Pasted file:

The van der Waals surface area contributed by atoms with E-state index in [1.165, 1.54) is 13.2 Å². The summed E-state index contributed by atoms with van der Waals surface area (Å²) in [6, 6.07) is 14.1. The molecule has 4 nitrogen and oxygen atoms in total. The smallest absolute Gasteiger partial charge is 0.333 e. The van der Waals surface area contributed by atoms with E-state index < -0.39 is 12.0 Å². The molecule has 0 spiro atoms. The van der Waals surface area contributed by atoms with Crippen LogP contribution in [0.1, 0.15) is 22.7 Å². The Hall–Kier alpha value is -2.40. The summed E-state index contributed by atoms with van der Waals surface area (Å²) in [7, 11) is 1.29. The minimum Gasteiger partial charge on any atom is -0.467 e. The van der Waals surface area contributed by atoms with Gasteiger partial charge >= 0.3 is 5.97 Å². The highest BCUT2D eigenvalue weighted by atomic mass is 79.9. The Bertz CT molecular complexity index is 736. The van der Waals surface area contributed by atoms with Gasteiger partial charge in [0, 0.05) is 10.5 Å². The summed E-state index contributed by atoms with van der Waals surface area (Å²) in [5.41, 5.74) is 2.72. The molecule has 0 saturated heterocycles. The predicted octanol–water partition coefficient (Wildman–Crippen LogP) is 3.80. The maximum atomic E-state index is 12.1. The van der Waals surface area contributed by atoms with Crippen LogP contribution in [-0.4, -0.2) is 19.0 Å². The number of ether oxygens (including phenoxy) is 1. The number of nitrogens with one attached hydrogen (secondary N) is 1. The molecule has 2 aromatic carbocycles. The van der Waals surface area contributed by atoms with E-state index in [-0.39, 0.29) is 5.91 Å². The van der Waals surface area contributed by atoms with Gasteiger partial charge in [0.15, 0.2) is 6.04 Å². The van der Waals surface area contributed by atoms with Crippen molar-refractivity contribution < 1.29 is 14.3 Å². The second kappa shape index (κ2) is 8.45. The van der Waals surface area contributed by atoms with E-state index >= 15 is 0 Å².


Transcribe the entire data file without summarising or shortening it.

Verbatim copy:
The van der Waals surface area contributed by atoms with E-state index in [1.165, 1.54) is 13.2 Å². The summed E-state index contributed by atoms with van der Waals surface area (Å²) in [6, 6.07) is 14.1. The molecule has 4 nitrogen and oxygen atoms in total. The smallest absolute Gasteiger partial charge is 0.333 e. The van der Waals surface area contributed by atoms with E-state index < -0.39 is 12.0 Å². The molecule has 0 spiro atoms. The van der Waals surface area contributed by atoms with Crippen LogP contribution in [0.1, 0.15) is 22.7 Å². The Hall–Kier alpha value is -2.40. The summed E-state index contributed by atoms with van der Waals surface area (Å²) in [7, 11) is 1.29. The minimum Gasteiger partial charge on any atom is -0.467 e. The van der Waals surface area contributed by atoms with Gasteiger partial charge >= 0.3 is 5.97 Å². The highest BCUT2D eigenvalue weighted by atomic mass is 79.9. The Bertz CT molecular complexity index is 736. The van der Waals surface area contributed by atoms with Gasteiger partial charge in [0, 0.05) is 10.5 Å². The summed E-state index contributed by atoms with van der Waals surface area (Å²) in [5.41, 5.74) is 2.72. The molecule has 0 saturated heterocycles. The predicted octanol–water partition coefficient (Wildman–Crippen LogP) is 3.80. The maximum atomic E-state index is 12.1. The van der Waals surface area contributed by atoms with Crippen LogP contribution in [-0.4, -0.2) is 19.0 Å². The number of ether oxygens (including phenoxy) is 1. The number of nitrogens with one attached hydrogen (secondary N) is 1. The molecule has 2 aromatic carbocycles. The van der Waals surface area contributed by atoms with E-state index in [-0.39, 0.29) is 5.91 Å². The van der Waals surface area contributed by atoms with Gasteiger partial charge in [0.15, 0.2) is 6.04 Å². The van der Waals surface area contributed by atoms with Crippen molar-refractivity contribution < 1.29 is 14.3 Å². The second kappa shape index (κ2) is 8.45. The van der Waals surface area contributed by atoms with E-state index >= 15 is 0 Å².